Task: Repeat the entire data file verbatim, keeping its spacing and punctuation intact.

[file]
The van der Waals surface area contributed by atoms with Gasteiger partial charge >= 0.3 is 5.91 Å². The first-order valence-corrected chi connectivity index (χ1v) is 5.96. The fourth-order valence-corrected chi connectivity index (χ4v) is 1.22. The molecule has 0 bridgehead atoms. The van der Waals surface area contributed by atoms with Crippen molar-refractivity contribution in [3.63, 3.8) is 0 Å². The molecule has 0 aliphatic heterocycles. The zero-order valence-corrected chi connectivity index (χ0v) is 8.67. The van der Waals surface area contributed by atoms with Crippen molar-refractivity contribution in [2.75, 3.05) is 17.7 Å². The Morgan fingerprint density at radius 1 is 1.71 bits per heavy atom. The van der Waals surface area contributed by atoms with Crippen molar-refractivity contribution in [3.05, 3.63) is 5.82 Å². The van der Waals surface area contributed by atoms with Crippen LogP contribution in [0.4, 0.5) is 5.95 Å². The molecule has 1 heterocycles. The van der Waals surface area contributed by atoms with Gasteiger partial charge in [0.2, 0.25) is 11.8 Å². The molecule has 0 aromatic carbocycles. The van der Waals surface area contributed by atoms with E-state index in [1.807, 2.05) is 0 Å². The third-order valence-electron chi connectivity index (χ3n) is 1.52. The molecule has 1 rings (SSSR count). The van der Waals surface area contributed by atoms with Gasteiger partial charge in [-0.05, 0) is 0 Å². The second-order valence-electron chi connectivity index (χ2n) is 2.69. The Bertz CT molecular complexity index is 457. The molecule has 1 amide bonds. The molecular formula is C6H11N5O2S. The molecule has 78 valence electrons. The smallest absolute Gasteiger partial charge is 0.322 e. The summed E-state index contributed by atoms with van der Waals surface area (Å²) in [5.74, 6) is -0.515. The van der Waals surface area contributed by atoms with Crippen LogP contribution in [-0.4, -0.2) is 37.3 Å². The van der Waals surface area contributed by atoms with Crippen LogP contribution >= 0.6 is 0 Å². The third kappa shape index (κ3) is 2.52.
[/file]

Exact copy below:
The van der Waals surface area contributed by atoms with Gasteiger partial charge >= 0.3 is 5.91 Å². The first-order valence-corrected chi connectivity index (χ1v) is 5.96. The fourth-order valence-corrected chi connectivity index (χ4v) is 1.22. The molecule has 0 bridgehead atoms. The van der Waals surface area contributed by atoms with Crippen molar-refractivity contribution in [3.63, 3.8) is 0 Å². The molecule has 0 aliphatic heterocycles. The zero-order valence-corrected chi connectivity index (χ0v) is 8.67. The van der Waals surface area contributed by atoms with Crippen molar-refractivity contribution in [2.75, 3.05) is 17.7 Å². The Morgan fingerprint density at radius 1 is 1.71 bits per heavy atom. The van der Waals surface area contributed by atoms with Crippen molar-refractivity contribution in [3.05, 3.63) is 5.82 Å². The van der Waals surface area contributed by atoms with Crippen LogP contribution in [0.4, 0.5) is 5.95 Å². The molecule has 1 heterocycles. The van der Waals surface area contributed by atoms with Gasteiger partial charge in [0.2, 0.25) is 11.8 Å². The molecule has 0 aromatic carbocycles. The van der Waals surface area contributed by atoms with E-state index in [1.807, 2.05) is 0 Å². The third-order valence-electron chi connectivity index (χ3n) is 1.52. The molecule has 1 rings (SSSR count). The van der Waals surface area contributed by atoms with Gasteiger partial charge in [-0.05, 0) is 0 Å². The second-order valence-electron chi connectivity index (χ2n) is 2.69. The Bertz CT molecular complexity index is 457. The molecule has 1 amide bonds. The molecular formula is C6H11N5O2S. The molecule has 78 valence electrons. The smallest absolute Gasteiger partial charge is 0.322 e. The summed E-state index contributed by atoms with van der Waals surface area (Å²) in [5.74, 6) is -0.515. The van der Waals surface area contributed by atoms with Crippen LogP contribution in [-0.4, -0.2) is 37.3 Å². The van der Waals surface area contributed by atoms with Crippen LogP contribution >= 0.6 is 0 Å². The third kappa shape index (κ3) is 2.52.